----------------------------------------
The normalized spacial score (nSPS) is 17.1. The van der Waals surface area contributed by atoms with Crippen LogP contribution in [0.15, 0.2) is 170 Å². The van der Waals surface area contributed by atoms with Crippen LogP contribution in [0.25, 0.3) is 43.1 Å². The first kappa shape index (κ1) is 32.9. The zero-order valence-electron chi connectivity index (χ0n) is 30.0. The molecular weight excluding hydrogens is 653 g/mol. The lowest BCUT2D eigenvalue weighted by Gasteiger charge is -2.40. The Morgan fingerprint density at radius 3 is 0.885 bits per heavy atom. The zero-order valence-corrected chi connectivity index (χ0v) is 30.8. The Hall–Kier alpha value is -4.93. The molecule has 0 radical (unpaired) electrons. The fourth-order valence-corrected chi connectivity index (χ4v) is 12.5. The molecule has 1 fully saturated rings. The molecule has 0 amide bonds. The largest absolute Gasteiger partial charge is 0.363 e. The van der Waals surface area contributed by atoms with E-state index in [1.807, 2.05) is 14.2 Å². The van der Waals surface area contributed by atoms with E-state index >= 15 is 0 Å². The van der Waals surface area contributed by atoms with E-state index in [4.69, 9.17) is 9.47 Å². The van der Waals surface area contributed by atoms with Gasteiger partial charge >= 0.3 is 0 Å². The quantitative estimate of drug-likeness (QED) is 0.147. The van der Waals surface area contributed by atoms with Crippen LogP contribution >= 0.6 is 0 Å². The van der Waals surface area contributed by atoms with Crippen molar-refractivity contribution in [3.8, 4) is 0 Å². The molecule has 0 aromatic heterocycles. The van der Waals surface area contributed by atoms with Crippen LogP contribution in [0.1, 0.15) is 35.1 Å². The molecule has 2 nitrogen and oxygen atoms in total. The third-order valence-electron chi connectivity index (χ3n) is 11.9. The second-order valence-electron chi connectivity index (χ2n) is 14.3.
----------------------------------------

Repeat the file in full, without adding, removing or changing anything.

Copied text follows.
The normalized spacial score (nSPS) is 17.1. The van der Waals surface area contributed by atoms with Crippen LogP contribution in [0.15, 0.2) is 170 Å². The van der Waals surface area contributed by atoms with Crippen LogP contribution in [0.25, 0.3) is 43.1 Å². The first kappa shape index (κ1) is 32.9. The zero-order valence-electron chi connectivity index (χ0n) is 30.0. The molecular weight excluding hydrogens is 653 g/mol. The lowest BCUT2D eigenvalue weighted by Gasteiger charge is -2.40. The Morgan fingerprint density at radius 3 is 0.885 bits per heavy atom. The zero-order valence-corrected chi connectivity index (χ0v) is 30.8. The Hall–Kier alpha value is -4.93. The molecule has 0 radical (unpaired) electrons. The fourth-order valence-corrected chi connectivity index (χ4v) is 12.5. The molecule has 1 fully saturated rings. The molecule has 0 amide bonds. The largest absolute Gasteiger partial charge is 0.363 e. The van der Waals surface area contributed by atoms with E-state index in [1.807, 2.05) is 14.2 Å². The van der Waals surface area contributed by atoms with E-state index >= 15 is 0 Å². The van der Waals surface area contributed by atoms with E-state index in [4.69, 9.17) is 9.47 Å². The van der Waals surface area contributed by atoms with Gasteiger partial charge >= 0.3 is 0 Å². The quantitative estimate of drug-likeness (QED) is 0.147. The van der Waals surface area contributed by atoms with Crippen LogP contribution >= 0.6 is 0 Å². The van der Waals surface area contributed by atoms with Crippen molar-refractivity contribution in [3.8, 4) is 0 Å². The molecule has 0 aromatic heterocycles. The van der Waals surface area contributed by atoms with Crippen LogP contribution in [0.1, 0.15) is 35.1 Å². The molecule has 2 nitrogen and oxygen atoms in total. The third-order valence-electron chi connectivity index (χ3n) is 11.9. The second-order valence-electron chi connectivity index (χ2n) is 14.3.